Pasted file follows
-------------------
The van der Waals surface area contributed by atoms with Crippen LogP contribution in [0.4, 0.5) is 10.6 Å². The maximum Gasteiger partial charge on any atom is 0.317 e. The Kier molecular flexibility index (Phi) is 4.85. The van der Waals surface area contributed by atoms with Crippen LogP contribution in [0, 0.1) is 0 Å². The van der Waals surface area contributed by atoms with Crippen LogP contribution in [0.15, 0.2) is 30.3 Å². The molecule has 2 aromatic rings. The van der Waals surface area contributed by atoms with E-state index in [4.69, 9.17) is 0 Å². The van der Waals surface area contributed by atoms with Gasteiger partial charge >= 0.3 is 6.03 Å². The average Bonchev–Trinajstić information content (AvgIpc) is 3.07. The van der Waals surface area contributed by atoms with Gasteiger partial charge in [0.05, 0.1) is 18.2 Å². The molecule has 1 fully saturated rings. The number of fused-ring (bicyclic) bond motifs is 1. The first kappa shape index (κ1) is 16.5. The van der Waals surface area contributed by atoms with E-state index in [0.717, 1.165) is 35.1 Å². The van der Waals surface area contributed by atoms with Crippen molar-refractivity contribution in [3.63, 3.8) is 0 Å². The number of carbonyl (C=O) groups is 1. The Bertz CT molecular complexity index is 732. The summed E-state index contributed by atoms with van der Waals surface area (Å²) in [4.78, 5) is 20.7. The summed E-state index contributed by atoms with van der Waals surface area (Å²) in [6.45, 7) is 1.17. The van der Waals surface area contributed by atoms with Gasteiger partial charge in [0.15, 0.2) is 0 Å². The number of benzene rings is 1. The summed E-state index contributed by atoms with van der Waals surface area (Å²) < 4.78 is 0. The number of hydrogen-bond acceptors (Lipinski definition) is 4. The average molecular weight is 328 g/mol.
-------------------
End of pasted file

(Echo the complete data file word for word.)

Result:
The van der Waals surface area contributed by atoms with Crippen LogP contribution in [0.4, 0.5) is 10.6 Å². The maximum Gasteiger partial charge on any atom is 0.317 e. The Kier molecular flexibility index (Phi) is 4.85. The van der Waals surface area contributed by atoms with Crippen LogP contribution in [0, 0.1) is 0 Å². The van der Waals surface area contributed by atoms with Crippen LogP contribution in [0.15, 0.2) is 30.3 Å². The molecule has 2 aromatic rings. The van der Waals surface area contributed by atoms with E-state index in [4.69, 9.17) is 0 Å². The van der Waals surface area contributed by atoms with Gasteiger partial charge >= 0.3 is 6.03 Å². The average Bonchev–Trinajstić information content (AvgIpc) is 3.07. The van der Waals surface area contributed by atoms with Gasteiger partial charge in [0.05, 0.1) is 18.2 Å². The molecule has 1 fully saturated rings. The number of fused-ring (bicyclic) bond motifs is 1. The first kappa shape index (κ1) is 16.5. The van der Waals surface area contributed by atoms with E-state index in [0.717, 1.165) is 35.1 Å². The van der Waals surface area contributed by atoms with Crippen molar-refractivity contribution in [3.63, 3.8) is 0 Å². The number of carbonyl (C=O) groups is 1. The Bertz CT molecular complexity index is 732. The summed E-state index contributed by atoms with van der Waals surface area (Å²) in [4.78, 5) is 20.7. The summed E-state index contributed by atoms with van der Waals surface area (Å²) in [6.45, 7) is 1.17. The van der Waals surface area contributed by atoms with Gasteiger partial charge in [0.15, 0.2) is 0 Å². The number of benzene rings is 1. The summed E-state index contributed by atoms with van der Waals surface area (Å²) < 4.78 is 0. The number of hydrogen-bond acceptors (Lipinski definition) is 4. The average molecular weight is 328 g/mol.